What do we have to do to lower our obesity numbers? Easier said than done. Adjust our diets, eat less and exercise more. We will feel better and live longer -- and according to a UC Davis study, reduce our public health cost by $92,000 a person over our lifetimes. Such a deal.
Morning News, Savannah, Georgia, on Patriot Act:
The following editorial appeared in The Seattle Times on Thursday, May 28:
The Patriot Act's troublesome Section 215 finally expired Monday unless its dwindling supporters in Congress engineer a miraculous, last-minute recovery.
It's time to say goodbye and good riddance to government collection of Americans' electronic communications data.
There is now ample evidence that Section 215 gave government spies a too-long leash and that oversight measures within the act failed to keep them in check, compromising Americans' liberty and privacy.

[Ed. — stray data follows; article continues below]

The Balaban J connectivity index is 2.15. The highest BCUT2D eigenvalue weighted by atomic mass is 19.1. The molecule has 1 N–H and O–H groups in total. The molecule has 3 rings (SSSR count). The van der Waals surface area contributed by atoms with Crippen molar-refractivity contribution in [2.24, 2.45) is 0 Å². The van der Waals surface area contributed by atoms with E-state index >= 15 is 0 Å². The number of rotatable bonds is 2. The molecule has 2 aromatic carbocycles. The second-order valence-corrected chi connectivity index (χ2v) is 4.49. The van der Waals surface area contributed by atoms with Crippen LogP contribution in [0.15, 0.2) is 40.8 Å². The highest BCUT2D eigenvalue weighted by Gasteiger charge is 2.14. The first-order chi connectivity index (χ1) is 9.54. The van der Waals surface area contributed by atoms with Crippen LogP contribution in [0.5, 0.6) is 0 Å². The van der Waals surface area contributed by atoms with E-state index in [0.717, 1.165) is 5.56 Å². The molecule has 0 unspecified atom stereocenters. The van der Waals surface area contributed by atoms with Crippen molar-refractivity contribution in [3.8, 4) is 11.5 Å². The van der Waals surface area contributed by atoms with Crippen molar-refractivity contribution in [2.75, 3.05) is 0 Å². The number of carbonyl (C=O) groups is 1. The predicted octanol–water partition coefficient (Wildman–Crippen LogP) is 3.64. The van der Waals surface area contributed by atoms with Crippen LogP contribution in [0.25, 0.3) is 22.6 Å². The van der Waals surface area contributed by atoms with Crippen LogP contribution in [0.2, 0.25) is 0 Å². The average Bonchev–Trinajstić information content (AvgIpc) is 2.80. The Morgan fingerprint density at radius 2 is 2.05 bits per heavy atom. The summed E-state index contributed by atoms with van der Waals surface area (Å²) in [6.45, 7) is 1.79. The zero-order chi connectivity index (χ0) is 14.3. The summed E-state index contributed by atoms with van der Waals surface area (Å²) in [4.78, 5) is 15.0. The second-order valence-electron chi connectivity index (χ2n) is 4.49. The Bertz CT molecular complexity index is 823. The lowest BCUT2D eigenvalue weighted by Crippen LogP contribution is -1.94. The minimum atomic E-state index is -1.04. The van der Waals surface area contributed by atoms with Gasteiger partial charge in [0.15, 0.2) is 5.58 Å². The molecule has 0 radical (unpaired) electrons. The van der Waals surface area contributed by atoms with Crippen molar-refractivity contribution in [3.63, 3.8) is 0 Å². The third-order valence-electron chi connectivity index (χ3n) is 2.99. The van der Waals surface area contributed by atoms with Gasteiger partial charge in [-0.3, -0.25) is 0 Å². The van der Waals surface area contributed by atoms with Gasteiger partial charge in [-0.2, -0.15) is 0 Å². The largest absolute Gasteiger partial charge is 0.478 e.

Adding insult to injury, the bulk gathering of communications data under the authority of the act had little to no benefit in preventing terrorist plots.
The National Security Agency went too far and illegally rounded up details of electronic communications regardless of whether they were part of an investigation.
This wholesale data grab never made a concrete difference in any counterrorism investigation or contributed to the discovery of any previously unknown terrorism plot, according to the bipartisan, federal Privacy and Civil Liberties Oversight Board.
Political maneuvering last week by U.S. Sen. Rand Paul, R-Ky., appropriately highlighted concerns about the act and its significant trade-offs.